This was a lovely find at the local Goodwill Bookstore.
I will have to dedicate an entire blog post to cookbooks soon I think. Do you know that there are people who buy cookbooks JUST to read them, they may not even cook, ever. Cookbooks stack up on their night stand and pile up on their coffee table never to get milk splashed on them or to find spices in their creases and notes written along the margins. I confess, I can be one of these people easily and sometimes I am, but I do like to cook occasionally. To adequately write a retro food blog it's necessary to collect cookbooks from as far back as I can find them. I classify this under 'necessary research' in order to spend hours digging through stacks of old books at thrift stores. I recently found, 'The Seducer's Cookbook', so be watching out for a sultry recipe and some advice on the lost art of seduction coming soon. Anyway, back to searching for cookbooks. An interesting note on cookbooks,one of the oldest ever discovered to date is from the reign of King Richard II some 600 years ago. It contains a collection of 150 recipes from delicacies for the royal family as well as meals for servants. Items such as peacock, swan, and puff pastries. However there have been recipes found from as far back as Roman times.
Modern cookbooks are a whole other story though, they really didn't come into popularity until the 1950's. My current Goodwill find, 'Cooking for Two' was published in 1929 by Janet McKenzie Hill. The subtitle is; A Handbook for Young Housekeepers. I especially like the Forward; "The best things are nearest...Then do not grasp at the stars, but do life's plain, common work as it comes, certain that daily duties and daily bread are the sweetest things of life."
I've noticed with older cookbooks that the recipes are not laid out as we are used to seeing them today, a list of ingredients with step by step directions. Instead, they are in paragraph form and very often missing pertinent pieces of information such as temperature of oven, how many of something to make, and how long to cook it, just to name a few. But what they do often include...handwritten notes!! I ADORE handwritten notes, whether it is nothing more than adjustments to the ingredients or personal notes on the front cover...I love, love, love them. 'Cooking for Two' has two such notes. The first, how to clean silver...aahhh, very helpful in 1929 but no so much now. The second, this book was given to a daughter by her father and he wrote her a silly little note. (You can click on the picture to enlarge.)
The Recipe -This recipe is meant to be used with leftovers of chicken and mashed potatoes.
Chicken Bechamel in Potato Patty Cases
1 1/3 cups left-over shredded or cubed chicken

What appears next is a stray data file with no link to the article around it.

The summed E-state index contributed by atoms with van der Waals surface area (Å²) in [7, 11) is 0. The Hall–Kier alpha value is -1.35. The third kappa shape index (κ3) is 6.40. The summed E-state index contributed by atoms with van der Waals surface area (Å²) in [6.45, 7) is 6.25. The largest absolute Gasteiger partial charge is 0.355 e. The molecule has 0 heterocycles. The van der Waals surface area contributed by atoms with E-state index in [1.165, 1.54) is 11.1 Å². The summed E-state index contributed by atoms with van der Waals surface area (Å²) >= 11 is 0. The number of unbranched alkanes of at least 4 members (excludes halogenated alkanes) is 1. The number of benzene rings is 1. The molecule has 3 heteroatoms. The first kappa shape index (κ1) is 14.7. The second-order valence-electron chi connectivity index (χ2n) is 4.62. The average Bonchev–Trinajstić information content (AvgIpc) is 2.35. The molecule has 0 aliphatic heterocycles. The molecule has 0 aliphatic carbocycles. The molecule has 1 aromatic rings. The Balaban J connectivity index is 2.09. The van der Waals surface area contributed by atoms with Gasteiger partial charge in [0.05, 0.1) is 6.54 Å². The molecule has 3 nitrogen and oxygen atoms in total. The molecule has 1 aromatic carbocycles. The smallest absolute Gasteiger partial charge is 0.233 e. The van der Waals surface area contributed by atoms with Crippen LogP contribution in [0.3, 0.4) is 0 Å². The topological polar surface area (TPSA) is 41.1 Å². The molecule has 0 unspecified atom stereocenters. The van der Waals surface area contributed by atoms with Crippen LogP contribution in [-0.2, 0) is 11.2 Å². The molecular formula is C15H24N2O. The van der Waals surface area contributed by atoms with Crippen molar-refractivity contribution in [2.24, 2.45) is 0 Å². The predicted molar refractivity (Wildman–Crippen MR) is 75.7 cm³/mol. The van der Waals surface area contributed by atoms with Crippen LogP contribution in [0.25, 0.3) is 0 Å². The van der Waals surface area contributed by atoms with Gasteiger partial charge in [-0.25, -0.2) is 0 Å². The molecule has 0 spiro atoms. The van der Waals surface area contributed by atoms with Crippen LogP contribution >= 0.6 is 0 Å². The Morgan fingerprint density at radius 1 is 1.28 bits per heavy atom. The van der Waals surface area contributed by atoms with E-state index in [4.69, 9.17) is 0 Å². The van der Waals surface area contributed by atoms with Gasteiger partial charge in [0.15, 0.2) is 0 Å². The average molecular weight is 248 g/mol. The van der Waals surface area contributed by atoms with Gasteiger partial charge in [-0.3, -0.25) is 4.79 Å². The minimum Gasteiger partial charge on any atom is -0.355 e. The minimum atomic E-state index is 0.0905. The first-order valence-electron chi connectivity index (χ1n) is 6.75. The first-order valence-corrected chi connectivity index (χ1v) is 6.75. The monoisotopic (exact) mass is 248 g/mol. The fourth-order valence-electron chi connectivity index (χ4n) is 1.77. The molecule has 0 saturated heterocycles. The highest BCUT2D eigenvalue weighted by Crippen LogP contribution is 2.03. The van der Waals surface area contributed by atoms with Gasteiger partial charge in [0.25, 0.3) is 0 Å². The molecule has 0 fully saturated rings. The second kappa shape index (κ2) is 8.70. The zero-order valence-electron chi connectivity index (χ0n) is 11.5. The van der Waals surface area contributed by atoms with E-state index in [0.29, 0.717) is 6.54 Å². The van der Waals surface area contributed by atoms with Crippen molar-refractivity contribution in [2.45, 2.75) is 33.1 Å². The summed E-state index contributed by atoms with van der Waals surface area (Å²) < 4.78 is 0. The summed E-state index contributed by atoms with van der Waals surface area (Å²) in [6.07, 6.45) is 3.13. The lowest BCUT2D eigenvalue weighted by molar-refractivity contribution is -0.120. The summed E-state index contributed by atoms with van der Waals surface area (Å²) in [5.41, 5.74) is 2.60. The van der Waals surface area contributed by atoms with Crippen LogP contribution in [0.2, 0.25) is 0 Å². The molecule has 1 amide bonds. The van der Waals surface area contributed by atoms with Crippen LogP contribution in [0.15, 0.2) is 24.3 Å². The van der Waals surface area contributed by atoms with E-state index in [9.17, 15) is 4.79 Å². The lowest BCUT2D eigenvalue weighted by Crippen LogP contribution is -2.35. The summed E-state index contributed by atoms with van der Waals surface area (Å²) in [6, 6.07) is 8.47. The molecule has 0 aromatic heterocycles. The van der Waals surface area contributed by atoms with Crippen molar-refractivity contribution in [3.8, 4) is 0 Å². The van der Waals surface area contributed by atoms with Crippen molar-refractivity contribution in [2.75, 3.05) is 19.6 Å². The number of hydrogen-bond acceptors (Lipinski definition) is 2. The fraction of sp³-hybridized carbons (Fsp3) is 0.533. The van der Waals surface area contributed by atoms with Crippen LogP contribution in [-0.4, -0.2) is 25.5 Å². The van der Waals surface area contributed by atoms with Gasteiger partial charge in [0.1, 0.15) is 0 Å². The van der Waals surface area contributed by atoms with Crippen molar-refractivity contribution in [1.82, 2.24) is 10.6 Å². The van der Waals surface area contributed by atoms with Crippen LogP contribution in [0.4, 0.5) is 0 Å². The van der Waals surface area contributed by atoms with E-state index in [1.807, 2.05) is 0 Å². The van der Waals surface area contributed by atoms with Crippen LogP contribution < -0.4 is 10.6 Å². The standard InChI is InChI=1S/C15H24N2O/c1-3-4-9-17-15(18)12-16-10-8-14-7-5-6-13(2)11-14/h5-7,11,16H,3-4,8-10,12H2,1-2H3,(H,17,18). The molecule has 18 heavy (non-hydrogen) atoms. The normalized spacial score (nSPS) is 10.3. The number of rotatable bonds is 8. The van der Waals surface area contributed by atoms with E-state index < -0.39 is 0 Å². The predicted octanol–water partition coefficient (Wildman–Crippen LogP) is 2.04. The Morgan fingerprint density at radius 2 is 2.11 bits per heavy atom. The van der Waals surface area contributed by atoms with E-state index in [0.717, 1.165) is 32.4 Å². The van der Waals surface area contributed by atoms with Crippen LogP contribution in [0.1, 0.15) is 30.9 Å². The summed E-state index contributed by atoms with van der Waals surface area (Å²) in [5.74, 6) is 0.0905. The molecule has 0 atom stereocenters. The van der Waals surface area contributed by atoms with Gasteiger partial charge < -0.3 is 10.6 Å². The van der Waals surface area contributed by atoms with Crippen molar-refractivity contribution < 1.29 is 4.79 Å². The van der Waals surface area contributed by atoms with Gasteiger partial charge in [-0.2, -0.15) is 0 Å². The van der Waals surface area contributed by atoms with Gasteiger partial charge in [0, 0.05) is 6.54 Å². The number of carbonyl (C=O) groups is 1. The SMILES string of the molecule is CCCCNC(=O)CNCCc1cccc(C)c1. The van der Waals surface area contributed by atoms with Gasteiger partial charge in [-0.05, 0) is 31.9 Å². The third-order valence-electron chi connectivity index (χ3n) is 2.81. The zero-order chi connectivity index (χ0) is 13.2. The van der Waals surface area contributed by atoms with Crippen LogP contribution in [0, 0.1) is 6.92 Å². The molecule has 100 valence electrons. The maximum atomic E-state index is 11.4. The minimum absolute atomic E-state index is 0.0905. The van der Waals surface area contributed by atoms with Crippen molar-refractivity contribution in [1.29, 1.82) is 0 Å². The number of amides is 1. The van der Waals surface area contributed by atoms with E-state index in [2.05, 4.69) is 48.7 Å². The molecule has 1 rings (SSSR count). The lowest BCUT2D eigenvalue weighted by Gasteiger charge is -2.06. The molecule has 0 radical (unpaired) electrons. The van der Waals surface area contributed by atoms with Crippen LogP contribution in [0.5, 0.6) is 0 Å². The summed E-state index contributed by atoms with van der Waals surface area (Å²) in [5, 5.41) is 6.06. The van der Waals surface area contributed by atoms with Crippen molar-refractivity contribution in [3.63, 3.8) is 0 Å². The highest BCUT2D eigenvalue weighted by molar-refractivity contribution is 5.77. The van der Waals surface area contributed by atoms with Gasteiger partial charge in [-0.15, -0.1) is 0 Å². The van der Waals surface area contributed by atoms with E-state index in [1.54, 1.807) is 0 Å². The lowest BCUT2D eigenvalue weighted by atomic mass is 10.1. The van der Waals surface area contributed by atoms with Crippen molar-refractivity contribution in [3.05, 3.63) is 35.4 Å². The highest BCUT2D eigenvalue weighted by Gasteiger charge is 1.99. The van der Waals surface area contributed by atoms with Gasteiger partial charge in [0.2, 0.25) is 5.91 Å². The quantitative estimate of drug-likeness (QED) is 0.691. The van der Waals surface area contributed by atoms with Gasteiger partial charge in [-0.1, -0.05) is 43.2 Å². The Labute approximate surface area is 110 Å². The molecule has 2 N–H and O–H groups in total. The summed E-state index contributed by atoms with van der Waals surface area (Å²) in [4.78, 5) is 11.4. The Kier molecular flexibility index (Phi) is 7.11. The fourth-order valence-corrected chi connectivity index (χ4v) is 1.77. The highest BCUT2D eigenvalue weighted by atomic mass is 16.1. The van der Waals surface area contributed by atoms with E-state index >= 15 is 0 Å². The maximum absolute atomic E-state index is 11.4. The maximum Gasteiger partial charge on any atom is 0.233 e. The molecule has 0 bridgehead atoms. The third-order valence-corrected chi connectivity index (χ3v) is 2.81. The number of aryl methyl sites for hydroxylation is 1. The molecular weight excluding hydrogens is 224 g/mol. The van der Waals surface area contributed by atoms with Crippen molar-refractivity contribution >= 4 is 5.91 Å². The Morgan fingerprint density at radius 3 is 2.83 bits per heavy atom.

2 Tbls. of butter
2 Tbls. of flour
1/4 tsp. of salt
1/4 tsp. of paprika
1/2 cup of chicken broth
1/2 cup of heavy cream or milk
3 cups of seasoned mashed potatoes (salt and pepper)
1 yolk of egg
What you need:
The left over potatoes should be room temperature or warmed and moist enough to flow through a pastry bag easily. Preheat oven to 400 degrees, butter a cookie sheet or put down parchment paper. Spread rounds of potato 1/2 an inch thick and 3 inches in diameter.
Add the rest of potatoes to a pastry bag. (No pastry bag? Use a sandwich bag and just cut off a corner.) Pipe potatoes around potato disk and build up the sides, forming a basket or bowl shape.
The directions say to brush outside of baskets with a lightly beaten egg yolk, I did this but I don't think it is necessary.
Place in preheated oven and bake until browned. This portion didn't go so well for me. I think if I had left it in the oven longer, at least 15-20 minutes, it would have browned. But I was rushing and it wasn't browning quickly enough so I turned on the broiler to brown it. Which it did, but it also melted down the basket shape and turned it into a big blob of potatoes browned on top.
Now on to the chicken:
Melt your butter, add in flour and whisk, add in broth, mix well and add in milk. Continue to whisk until thick like a gravy. Add in salt, pepper, and paprika. Essentially this is what is called a 'bechamel' sauce or 'rue'. It is used as the base for many sauces such as cheese sauce for macaroni and a gravy base for breakfast sausage gravy.
Fold in your shredded chicken.
Fill potato baskets with chicken mixture.
Okay, so I am the first to admit these really do not look very appetizing. It was difficult to even get an acceptable picture of them. But they tasted great! Eternally hungry husband and I really like it. There was something very comfort foodie about it. Eternally hungry husband suggested chives in the potatoes might be a good idea and I concur, it would add another layer of flavor.
I didn't use leftovers, I used a rotisserie chicken and made fresh mashed potatoes and the recipe was very easy and quick to put together. I know, I know, piping potatoes with a pastry bag! Take my word for it, easy schmeasy, it really doesn't take much effort.
We'll be making this again and I hope YOU give it a try!